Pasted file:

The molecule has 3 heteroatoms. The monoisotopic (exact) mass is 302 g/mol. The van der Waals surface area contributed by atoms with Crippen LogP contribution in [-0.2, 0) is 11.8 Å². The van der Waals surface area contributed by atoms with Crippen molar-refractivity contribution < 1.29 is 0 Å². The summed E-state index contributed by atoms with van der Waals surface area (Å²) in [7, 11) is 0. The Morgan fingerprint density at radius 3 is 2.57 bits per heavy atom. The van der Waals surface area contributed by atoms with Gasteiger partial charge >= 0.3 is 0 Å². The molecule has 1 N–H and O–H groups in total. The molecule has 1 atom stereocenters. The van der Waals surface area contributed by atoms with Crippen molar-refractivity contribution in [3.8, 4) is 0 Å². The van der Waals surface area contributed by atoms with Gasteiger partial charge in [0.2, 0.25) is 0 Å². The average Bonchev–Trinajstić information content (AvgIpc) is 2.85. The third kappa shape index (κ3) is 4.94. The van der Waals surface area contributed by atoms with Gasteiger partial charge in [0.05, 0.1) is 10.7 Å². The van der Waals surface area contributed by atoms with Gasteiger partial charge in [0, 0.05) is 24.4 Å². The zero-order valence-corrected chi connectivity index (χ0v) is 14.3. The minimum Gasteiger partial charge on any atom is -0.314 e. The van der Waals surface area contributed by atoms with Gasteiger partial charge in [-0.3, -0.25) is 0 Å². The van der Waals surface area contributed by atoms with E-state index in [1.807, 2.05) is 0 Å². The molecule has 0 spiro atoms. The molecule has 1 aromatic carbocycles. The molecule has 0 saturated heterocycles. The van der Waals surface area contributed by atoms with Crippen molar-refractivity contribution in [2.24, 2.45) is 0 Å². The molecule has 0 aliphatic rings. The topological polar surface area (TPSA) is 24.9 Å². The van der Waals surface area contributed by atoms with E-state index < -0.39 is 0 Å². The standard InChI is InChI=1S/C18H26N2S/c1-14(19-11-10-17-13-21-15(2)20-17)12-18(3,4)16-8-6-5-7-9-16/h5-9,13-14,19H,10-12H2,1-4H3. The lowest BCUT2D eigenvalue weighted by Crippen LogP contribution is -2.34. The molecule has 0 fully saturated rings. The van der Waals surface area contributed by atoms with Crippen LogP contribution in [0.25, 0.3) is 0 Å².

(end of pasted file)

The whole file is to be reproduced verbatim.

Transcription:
The molecule has 3 heteroatoms. The monoisotopic (exact) mass is 302 g/mol. The van der Waals surface area contributed by atoms with Crippen LogP contribution in [-0.2, 0) is 11.8 Å². The van der Waals surface area contributed by atoms with Crippen molar-refractivity contribution < 1.29 is 0 Å². The summed E-state index contributed by atoms with van der Waals surface area (Å²) in [7, 11) is 0. The Morgan fingerprint density at radius 3 is 2.57 bits per heavy atom. The van der Waals surface area contributed by atoms with Gasteiger partial charge >= 0.3 is 0 Å². The molecule has 1 N–H and O–H groups in total. The molecule has 1 atom stereocenters. The van der Waals surface area contributed by atoms with Crippen molar-refractivity contribution in [3.8, 4) is 0 Å². The van der Waals surface area contributed by atoms with Gasteiger partial charge in [0.2, 0.25) is 0 Å². The average Bonchev–Trinajstić information content (AvgIpc) is 2.85. The third kappa shape index (κ3) is 4.94. The van der Waals surface area contributed by atoms with Gasteiger partial charge in [0.05, 0.1) is 10.7 Å². The van der Waals surface area contributed by atoms with Gasteiger partial charge in [0, 0.05) is 24.4 Å². The zero-order valence-corrected chi connectivity index (χ0v) is 14.3. The minimum Gasteiger partial charge on any atom is -0.314 e. The van der Waals surface area contributed by atoms with Gasteiger partial charge in [-0.3, -0.25) is 0 Å². The van der Waals surface area contributed by atoms with E-state index in [1.807, 2.05) is 0 Å². The molecule has 0 spiro atoms. The molecule has 1 aromatic carbocycles. The molecule has 0 saturated heterocycles. The van der Waals surface area contributed by atoms with Crippen molar-refractivity contribution in [2.24, 2.45) is 0 Å². The molecule has 0 aliphatic rings. The topological polar surface area (TPSA) is 24.9 Å². The van der Waals surface area contributed by atoms with E-state index < -0.39 is 0 Å². The standard InChI is InChI=1S/C18H26N2S/c1-14(19-11-10-17-13-21-15(2)20-17)12-18(3,4)16-8-6-5-7-9-16/h5-9,13-14,19H,10-12H2,1-4H3. The lowest BCUT2D eigenvalue weighted by Crippen LogP contribution is -2.34. The molecule has 0 fully saturated rings. The van der Waals surface area contributed by atoms with Crippen LogP contribution in [0.25, 0.3) is 0 Å².